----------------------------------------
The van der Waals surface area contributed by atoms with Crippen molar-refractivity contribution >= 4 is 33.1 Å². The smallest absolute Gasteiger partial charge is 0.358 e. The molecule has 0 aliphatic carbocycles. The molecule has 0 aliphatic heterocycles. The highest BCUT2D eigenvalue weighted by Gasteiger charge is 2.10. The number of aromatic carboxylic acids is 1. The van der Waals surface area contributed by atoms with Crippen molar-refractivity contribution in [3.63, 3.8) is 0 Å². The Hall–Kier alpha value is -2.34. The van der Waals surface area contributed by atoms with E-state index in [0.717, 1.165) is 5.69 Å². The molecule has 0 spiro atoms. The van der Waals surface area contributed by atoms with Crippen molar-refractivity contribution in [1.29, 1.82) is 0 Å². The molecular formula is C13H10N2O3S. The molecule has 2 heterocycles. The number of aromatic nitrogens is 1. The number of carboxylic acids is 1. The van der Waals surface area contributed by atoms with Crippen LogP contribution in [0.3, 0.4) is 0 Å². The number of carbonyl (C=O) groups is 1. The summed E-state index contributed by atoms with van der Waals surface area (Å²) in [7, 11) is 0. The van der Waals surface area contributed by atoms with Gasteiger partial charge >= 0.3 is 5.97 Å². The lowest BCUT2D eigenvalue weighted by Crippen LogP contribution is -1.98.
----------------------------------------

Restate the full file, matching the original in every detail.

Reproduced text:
The van der Waals surface area contributed by atoms with Crippen molar-refractivity contribution >= 4 is 33.1 Å². The smallest absolute Gasteiger partial charge is 0.358 e. The molecule has 0 aliphatic carbocycles. The molecule has 0 aliphatic heterocycles. The highest BCUT2D eigenvalue weighted by Gasteiger charge is 2.10. The number of aromatic carboxylic acids is 1. The van der Waals surface area contributed by atoms with Crippen molar-refractivity contribution in [3.63, 3.8) is 0 Å². The Hall–Kier alpha value is -2.34. The van der Waals surface area contributed by atoms with E-state index in [0.717, 1.165) is 5.69 Å². The molecule has 0 spiro atoms. The van der Waals surface area contributed by atoms with Crippen molar-refractivity contribution in [1.29, 1.82) is 0 Å². The molecular formula is C13H10N2O3S. The molecule has 2 heterocycles. The number of aromatic nitrogens is 1. The number of carboxylic acids is 1. The van der Waals surface area contributed by atoms with Crippen LogP contribution in [0.3, 0.4) is 0 Å². The number of carbonyl (C=O) groups is 1. The summed E-state index contributed by atoms with van der Waals surface area (Å²) in [7, 11) is 0. The van der Waals surface area contributed by atoms with Gasteiger partial charge >= 0.3 is 5.97 Å². The lowest BCUT2D eigenvalue weighted by Crippen LogP contribution is -1.98.